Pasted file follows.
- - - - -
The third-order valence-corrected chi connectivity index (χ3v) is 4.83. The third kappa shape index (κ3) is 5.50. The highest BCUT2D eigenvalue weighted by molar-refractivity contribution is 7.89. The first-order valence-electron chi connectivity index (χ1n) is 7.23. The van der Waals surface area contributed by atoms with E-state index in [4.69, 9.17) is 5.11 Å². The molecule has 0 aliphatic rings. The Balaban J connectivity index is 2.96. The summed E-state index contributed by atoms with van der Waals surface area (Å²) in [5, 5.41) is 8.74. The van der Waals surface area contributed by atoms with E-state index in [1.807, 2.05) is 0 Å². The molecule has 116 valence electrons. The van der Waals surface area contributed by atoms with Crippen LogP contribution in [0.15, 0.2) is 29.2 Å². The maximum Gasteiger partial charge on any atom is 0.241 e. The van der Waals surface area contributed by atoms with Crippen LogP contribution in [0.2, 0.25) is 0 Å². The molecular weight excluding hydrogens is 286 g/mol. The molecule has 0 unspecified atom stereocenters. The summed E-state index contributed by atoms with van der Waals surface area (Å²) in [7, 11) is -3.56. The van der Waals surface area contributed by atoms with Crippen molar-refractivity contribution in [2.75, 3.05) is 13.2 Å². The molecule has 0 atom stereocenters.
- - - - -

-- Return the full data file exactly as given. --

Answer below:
The third-order valence-corrected chi connectivity index (χ3v) is 4.83. The third kappa shape index (κ3) is 5.50. The highest BCUT2D eigenvalue weighted by molar-refractivity contribution is 7.89. The first-order valence-electron chi connectivity index (χ1n) is 7.23. The van der Waals surface area contributed by atoms with E-state index in [4.69, 9.17) is 5.11 Å². The molecule has 0 aliphatic rings. The Balaban J connectivity index is 2.96. The summed E-state index contributed by atoms with van der Waals surface area (Å²) in [5, 5.41) is 8.74. The van der Waals surface area contributed by atoms with E-state index in [1.807, 2.05) is 0 Å². The molecule has 116 valence electrons. The van der Waals surface area contributed by atoms with Crippen LogP contribution in [0.15, 0.2) is 29.2 Å². The maximum Gasteiger partial charge on any atom is 0.241 e. The van der Waals surface area contributed by atoms with Crippen LogP contribution in [0.2, 0.25) is 0 Å². The molecular weight excluding hydrogens is 286 g/mol. The molecule has 0 unspecified atom stereocenters. The summed E-state index contributed by atoms with van der Waals surface area (Å²) in [7, 11) is -3.56. The van der Waals surface area contributed by atoms with Crippen molar-refractivity contribution in [2.75, 3.05) is 13.2 Å². The molecule has 0 atom stereocenters.